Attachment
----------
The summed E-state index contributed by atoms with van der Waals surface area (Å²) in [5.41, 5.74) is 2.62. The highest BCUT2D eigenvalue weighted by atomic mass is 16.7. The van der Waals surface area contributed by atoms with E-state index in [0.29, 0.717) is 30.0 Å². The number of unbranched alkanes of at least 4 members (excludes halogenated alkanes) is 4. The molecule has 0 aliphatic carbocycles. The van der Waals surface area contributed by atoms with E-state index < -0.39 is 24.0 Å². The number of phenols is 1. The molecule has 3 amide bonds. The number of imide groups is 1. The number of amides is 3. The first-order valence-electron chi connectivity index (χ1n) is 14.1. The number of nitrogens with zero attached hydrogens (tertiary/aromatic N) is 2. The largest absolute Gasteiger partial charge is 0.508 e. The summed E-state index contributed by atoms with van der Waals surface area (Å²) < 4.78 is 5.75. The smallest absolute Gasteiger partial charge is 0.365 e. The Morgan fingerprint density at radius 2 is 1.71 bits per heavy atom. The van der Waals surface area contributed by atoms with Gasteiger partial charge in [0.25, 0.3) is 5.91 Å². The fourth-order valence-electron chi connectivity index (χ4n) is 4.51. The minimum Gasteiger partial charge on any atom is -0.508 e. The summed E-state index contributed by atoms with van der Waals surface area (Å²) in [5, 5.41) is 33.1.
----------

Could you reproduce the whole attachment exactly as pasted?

The summed E-state index contributed by atoms with van der Waals surface area (Å²) in [5.41, 5.74) is 2.62. The highest BCUT2D eigenvalue weighted by atomic mass is 16.7. The van der Waals surface area contributed by atoms with E-state index in [0.29, 0.717) is 30.0 Å². The number of unbranched alkanes of at least 4 members (excludes halogenated alkanes) is 4. The molecule has 0 aliphatic carbocycles. The van der Waals surface area contributed by atoms with E-state index < -0.39 is 24.0 Å². The number of phenols is 1. The molecule has 3 amide bonds. The number of imide groups is 1. The number of amides is 3. The first-order valence-electron chi connectivity index (χ1n) is 14.1. The number of nitrogens with zero attached hydrogens (tertiary/aromatic N) is 2. The largest absolute Gasteiger partial charge is 0.508 e. The summed E-state index contributed by atoms with van der Waals surface area (Å²) < 4.78 is 5.75. The smallest absolute Gasteiger partial charge is 0.365 e. The Morgan fingerprint density at radius 2 is 1.71 bits per heavy atom. The van der Waals surface area contributed by atoms with Gasteiger partial charge in [0.25, 0.3) is 5.91 Å². The fourth-order valence-electron chi connectivity index (χ4n) is 4.51. The minimum Gasteiger partial charge on any atom is -0.508 e. The summed E-state index contributed by atoms with van der Waals surface area (Å²) in [5, 5.41) is 33.1.